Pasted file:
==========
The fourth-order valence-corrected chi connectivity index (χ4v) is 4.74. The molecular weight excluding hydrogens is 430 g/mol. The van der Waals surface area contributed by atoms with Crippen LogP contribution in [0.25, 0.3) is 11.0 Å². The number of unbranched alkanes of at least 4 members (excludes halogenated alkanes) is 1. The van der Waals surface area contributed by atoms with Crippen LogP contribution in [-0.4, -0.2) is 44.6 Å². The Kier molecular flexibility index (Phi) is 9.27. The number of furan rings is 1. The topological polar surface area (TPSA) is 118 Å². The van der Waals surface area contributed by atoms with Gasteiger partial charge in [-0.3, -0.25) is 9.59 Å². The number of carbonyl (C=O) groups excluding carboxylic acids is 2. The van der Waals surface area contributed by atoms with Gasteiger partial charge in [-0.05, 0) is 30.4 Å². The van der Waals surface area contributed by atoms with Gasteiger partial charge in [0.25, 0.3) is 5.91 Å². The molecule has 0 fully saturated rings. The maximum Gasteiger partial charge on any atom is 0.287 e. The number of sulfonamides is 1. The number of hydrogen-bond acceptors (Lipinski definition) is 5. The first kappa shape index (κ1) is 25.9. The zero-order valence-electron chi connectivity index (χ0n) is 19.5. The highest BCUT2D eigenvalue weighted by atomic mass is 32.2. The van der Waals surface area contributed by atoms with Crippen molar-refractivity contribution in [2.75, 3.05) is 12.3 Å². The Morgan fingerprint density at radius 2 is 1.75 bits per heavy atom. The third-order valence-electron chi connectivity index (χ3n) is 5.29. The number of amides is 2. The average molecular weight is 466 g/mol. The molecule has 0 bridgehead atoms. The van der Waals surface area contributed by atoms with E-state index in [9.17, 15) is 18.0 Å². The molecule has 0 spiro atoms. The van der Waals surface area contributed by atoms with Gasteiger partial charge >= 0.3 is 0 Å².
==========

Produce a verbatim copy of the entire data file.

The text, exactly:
The fourth-order valence-corrected chi connectivity index (χ4v) is 4.74. The molecular weight excluding hydrogens is 430 g/mol. The van der Waals surface area contributed by atoms with Crippen LogP contribution in [0.25, 0.3) is 11.0 Å². The number of unbranched alkanes of at least 4 members (excludes halogenated alkanes) is 1. The van der Waals surface area contributed by atoms with Crippen LogP contribution in [-0.4, -0.2) is 44.6 Å². The Kier molecular flexibility index (Phi) is 9.27. The number of furan rings is 1. The topological polar surface area (TPSA) is 118 Å². The van der Waals surface area contributed by atoms with Gasteiger partial charge in [-0.3, -0.25) is 9.59 Å². The number of carbonyl (C=O) groups excluding carboxylic acids is 2. The van der Waals surface area contributed by atoms with Gasteiger partial charge in [-0.05, 0) is 30.4 Å². The van der Waals surface area contributed by atoms with Gasteiger partial charge in [0.25, 0.3) is 5.91 Å². The molecule has 0 fully saturated rings. The maximum Gasteiger partial charge on any atom is 0.287 e. The number of sulfonamides is 1. The number of hydrogen-bond acceptors (Lipinski definition) is 5. The first kappa shape index (κ1) is 25.9. The zero-order valence-electron chi connectivity index (χ0n) is 19.5. The highest BCUT2D eigenvalue weighted by atomic mass is 32.2. The van der Waals surface area contributed by atoms with Crippen molar-refractivity contribution in [2.75, 3.05) is 12.3 Å². The Morgan fingerprint density at radius 2 is 1.75 bits per heavy atom. The third-order valence-electron chi connectivity index (χ3n) is 5.29. The number of amides is 2. The average molecular weight is 466 g/mol. The molecule has 0 bridgehead atoms. The van der Waals surface area contributed by atoms with E-state index in [9.17, 15) is 18.0 Å². The molecule has 0 spiro atoms. The van der Waals surface area contributed by atoms with Gasteiger partial charge >= 0.3 is 0 Å².